Whatever controversies the 59th annual Grammy Awards may face, an Oscars-style #GrammysSoWhite hashtag campaign won’t be one of them. The five most-nominated artists at the Feb. 12 ceremony are all R&B or hip-hop artists, with Beyoncé claiming nine nods, followed by Drake, Rihanna and Kanye West with eight apiece and Chance the Rapper with seven. Even The Recording Academy’s wild card in the best new artist category is emerging hip-hop artist Anderson .Paak, who’ll doubtless benefit from the Grammys’ annual attempt at a star-is-born coronation.
Filling out the new artist category: another hip-hop act (Chance), the year’s most wildly successful pop/dance breakout (The Chainsmokers) and two female country singers (Maren Morris and Kelsea Ballerini). Even alt-country got a surprisingly big play with Sturgill Simpson as the outlier in the album of the year race, which otherwise happens to be filled with the four best-selling albums released during the time frame: Beyoncé, Drake, Adele and Justin Bieber.
What is notably missing? Alt-rock and baby boomer guitar acts, who are absent from the big four all-genre categories. Take album of the year, where slots that were widely expected to go to Radiohead and/or David Bowie instead went to Simpson and Grammy-deficient superstar Bieber, at last getting the love his camp has craved from The Recording Academy. The Grammys suddenly have a top slate that could easily be confused with an MTV Video Music Awards ballot — or, for that matter, the sales and streaming charts.
Not everyone in the Grammy-watching world immediately took to the idea of a roster so thoroughly dominated by artists who fall under an urban music banner, but “it’s a reflection of what’s being created,” says Recording Academy president/CEO Neil Portnow. “There’s certainly no question that hip-hop and R&B have grown in scope and scale and are the mainstream not only in America but worldwide. And in the rock world, it would seem as if there has perhaps been less innovation, genre-bending and collaboration.”
Chris Anokute, a senior vp at Epic Records who has worked with such artists as Katy Perry and Iggy Azalea, knows some of his industry peers are alarmed by the “urban” takeover but couldn’t be more thrilled himself. “It’s a great representation of what’s really going on in America and what people want to listen to. And if 40 percent of the new artist nominations are hip-hop and another 40 percent are country? Yeah, I think that’s America. And if you think this is the new reality, give us another five years, when the millennials and Generation Z — the kids who didn’t grow up seeing genre or color — start taking over.”
But Portnow also doesn’t want to discount rock’s absence as coming down to a trick of the calendar. “We did have Beck [as an album of the year winner in 2015], so that wasn’t so long ago,” he points out. “And there may be a great rock album that came out the week after the eligibility period that’s going to be right up there next go-round.” But if Blackstar, Bowie’s most acclaimed album in 30 years — and, as his swan song, a sentimental favorite to boot — couldn’t beat the hip-hop tide, what odds do any of the next crop of modest indie bands face?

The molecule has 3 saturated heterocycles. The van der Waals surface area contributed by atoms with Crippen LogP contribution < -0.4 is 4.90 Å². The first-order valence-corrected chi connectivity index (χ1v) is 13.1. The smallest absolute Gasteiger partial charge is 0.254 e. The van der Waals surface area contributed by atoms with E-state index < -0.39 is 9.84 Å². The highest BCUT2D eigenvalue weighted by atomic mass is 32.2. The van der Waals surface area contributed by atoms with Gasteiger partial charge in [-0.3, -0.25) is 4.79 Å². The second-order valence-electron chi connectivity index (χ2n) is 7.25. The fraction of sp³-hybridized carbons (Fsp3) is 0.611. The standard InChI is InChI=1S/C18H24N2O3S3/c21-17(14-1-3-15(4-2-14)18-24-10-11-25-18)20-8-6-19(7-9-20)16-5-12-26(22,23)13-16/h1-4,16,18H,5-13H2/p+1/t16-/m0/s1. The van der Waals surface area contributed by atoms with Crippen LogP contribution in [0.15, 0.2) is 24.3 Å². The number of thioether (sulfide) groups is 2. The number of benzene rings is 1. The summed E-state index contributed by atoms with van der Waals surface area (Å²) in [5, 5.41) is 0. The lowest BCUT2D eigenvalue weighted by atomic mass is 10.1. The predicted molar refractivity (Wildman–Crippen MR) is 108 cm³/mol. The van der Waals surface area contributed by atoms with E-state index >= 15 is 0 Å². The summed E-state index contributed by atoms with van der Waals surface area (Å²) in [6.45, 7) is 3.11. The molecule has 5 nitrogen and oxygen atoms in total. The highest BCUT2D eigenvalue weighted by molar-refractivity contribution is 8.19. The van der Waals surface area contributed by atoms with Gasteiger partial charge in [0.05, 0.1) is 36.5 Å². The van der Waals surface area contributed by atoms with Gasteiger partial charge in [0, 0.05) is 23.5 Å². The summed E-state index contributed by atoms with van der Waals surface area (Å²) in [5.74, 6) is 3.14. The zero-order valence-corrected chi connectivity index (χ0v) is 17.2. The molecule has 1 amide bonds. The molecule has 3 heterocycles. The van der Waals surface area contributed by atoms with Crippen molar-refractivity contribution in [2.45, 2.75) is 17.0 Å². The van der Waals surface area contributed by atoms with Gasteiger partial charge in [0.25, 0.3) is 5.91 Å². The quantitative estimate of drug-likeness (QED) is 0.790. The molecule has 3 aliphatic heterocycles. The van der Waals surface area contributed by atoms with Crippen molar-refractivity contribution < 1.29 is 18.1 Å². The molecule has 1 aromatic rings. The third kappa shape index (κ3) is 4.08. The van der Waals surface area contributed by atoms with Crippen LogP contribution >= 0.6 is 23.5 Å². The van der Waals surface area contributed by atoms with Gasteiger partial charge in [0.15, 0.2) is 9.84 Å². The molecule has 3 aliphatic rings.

The calendar did work against Twenty One Pilots garnering more nominations than the five they or frontman Tyler Joseph received, as their slow-burning 2015 album straddled an earlier side of the Grammy eligibility divide. Other than that untraditional duo, Radiohead or Bowie, there were few obvious rock picks for the Grammys to look to — evident in genre-specific categories that had to be filled out by TV recordings from Alabama Shakes and Disturbed, an out-of-nowhere pick like the French metal band Gojira or by the year’s leading lady, Beyoncé, invading even the rock category thanks to her hookup with Jack White. Putting Simpson in also may serve as an accurate reflection of the fact that country and Americana are the other places disaffected rock fans have drifted to in lieu of serious excitement on the home front.
The need for a “confessional” album that was once the province of rock singer-songwriters? Fulfilled by Beyoncé’s wronged-woman song cycle… and also by, of all people, Bieber, whose crossover into both EDM and soul-baring finally made him irresistible even to a Grammy blue-ribbon panel. “Everyone in that category is deserving, but they didn’t face the same challenges as Justin,” says manager Scooter Braun. “They came in beloved and adored, while people were writing off Justin, thinking his career was over.”
And, of course, much of the R&B world has come to embrace Bieber as more or less one of their own, along with admiring six-time nominee Adele’s soul borrowings. For many music fans, then, the 2017 ceremony may represent a kind of coming together that was only dreamt of in the realm of politics in 2016: Black Americans and white Americans, united in their mutual love of… black music. In a divisive era where anything close to that kind of consensus is rarely achieved outside music, maybe Radiohead can wait.